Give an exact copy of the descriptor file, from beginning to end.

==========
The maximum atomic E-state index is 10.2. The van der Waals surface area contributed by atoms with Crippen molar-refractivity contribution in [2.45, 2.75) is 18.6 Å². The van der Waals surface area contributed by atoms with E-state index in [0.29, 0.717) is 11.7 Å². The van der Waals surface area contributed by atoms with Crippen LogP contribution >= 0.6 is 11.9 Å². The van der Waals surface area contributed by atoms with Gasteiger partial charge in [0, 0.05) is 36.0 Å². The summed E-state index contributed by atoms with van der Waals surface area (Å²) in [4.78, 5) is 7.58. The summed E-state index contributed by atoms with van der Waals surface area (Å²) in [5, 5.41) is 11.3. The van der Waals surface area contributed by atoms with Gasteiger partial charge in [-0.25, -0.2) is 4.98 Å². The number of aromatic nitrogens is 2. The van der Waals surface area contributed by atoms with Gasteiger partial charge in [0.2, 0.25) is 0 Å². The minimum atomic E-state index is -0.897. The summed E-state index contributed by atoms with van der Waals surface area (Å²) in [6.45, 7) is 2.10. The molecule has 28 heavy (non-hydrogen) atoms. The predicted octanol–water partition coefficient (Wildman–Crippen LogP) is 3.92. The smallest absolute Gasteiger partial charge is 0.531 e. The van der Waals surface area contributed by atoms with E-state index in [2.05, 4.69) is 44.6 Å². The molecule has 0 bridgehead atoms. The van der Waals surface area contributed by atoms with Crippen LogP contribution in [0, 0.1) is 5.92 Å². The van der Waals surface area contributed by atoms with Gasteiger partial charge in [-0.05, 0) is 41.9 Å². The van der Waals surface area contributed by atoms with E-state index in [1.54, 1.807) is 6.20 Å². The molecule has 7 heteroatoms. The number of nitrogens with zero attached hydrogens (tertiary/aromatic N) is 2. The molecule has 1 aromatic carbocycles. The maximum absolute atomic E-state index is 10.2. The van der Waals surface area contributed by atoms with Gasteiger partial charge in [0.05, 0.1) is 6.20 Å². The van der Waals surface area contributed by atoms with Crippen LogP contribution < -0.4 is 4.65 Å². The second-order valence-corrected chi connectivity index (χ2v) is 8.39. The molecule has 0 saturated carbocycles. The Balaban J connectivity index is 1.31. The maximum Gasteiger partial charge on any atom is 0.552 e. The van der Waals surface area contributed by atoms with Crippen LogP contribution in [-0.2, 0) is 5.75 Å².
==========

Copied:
The maximum atomic E-state index is 10.2. The van der Waals surface area contributed by atoms with Crippen molar-refractivity contribution in [2.45, 2.75) is 18.6 Å². The van der Waals surface area contributed by atoms with E-state index in [0.29, 0.717) is 11.7 Å². The van der Waals surface area contributed by atoms with Crippen LogP contribution >= 0.6 is 11.9 Å². The van der Waals surface area contributed by atoms with Gasteiger partial charge in [0, 0.05) is 36.0 Å². The summed E-state index contributed by atoms with van der Waals surface area (Å²) in [4.78, 5) is 7.58. The summed E-state index contributed by atoms with van der Waals surface area (Å²) in [5, 5.41) is 11.3. The van der Waals surface area contributed by atoms with Gasteiger partial charge in [-0.25, -0.2) is 4.98 Å². The number of aromatic nitrogens is 2. The van der Waals surface area contributed by atoms with Gasteiger partial charge in [0.2, 0.25) is 0 Å². The minimum atomic E-state index is -0.897. The summed E-state index contributed by atoms with van der Waals surface area (Å²) in [6.45, 7) is 2.10. The molecule has 28 heavy (non-hydrogen) atoms. The predicted octanol–water partition coefficient (Wildman–Crippen LogP) is 3.92. The smallest absolute Gasteiger partial charge is 0.531 e. The van der Waals surface area contributed by atoms with E-state index in [2.05, 4.69) is 44.6 Å². The molecule has 0 bridgehead atoms. The van der Waals surface area contributed by atoms with Crippen LogP contribution in [0, 0.1) is 5.92 Å². The van der Waals surface area contributed by atoms with Gasteiger partial charge in [-0.05, 0) is 41.9 Å². The van der Waals surface area contributed by atoms with E-state index in [1.54, 1.807) is 6.20 Å². The molecule has 7 heteroatoms. The number of nitrogens with zero attached hydrogens (tertiary/aromatic N) is 2. The molecule has 1 aromatic carbocycles. The maximum absolute atomic E-state index is 10.2. The van der Waals surface area contributed by atoms with Gasteiger partial charge in [0.05, 0.1) is 6.20 Å². The van der Waals surface area contributed by atoms with Crippen LogP contribution < -0.4 is 4.65 Å². The second-order valence-corrected chi connectivity index (χ2v) is 8.39. The molecule has 0 saturated carbocycles. The Balaban J connectivity index is 1.31. The maximum Gasteiger partial charge on any atom is 0.552 e. The van der Waals surface area contributed by atoms with Crippen LogP contribution in [-0.2, 0) is 5.75 Å².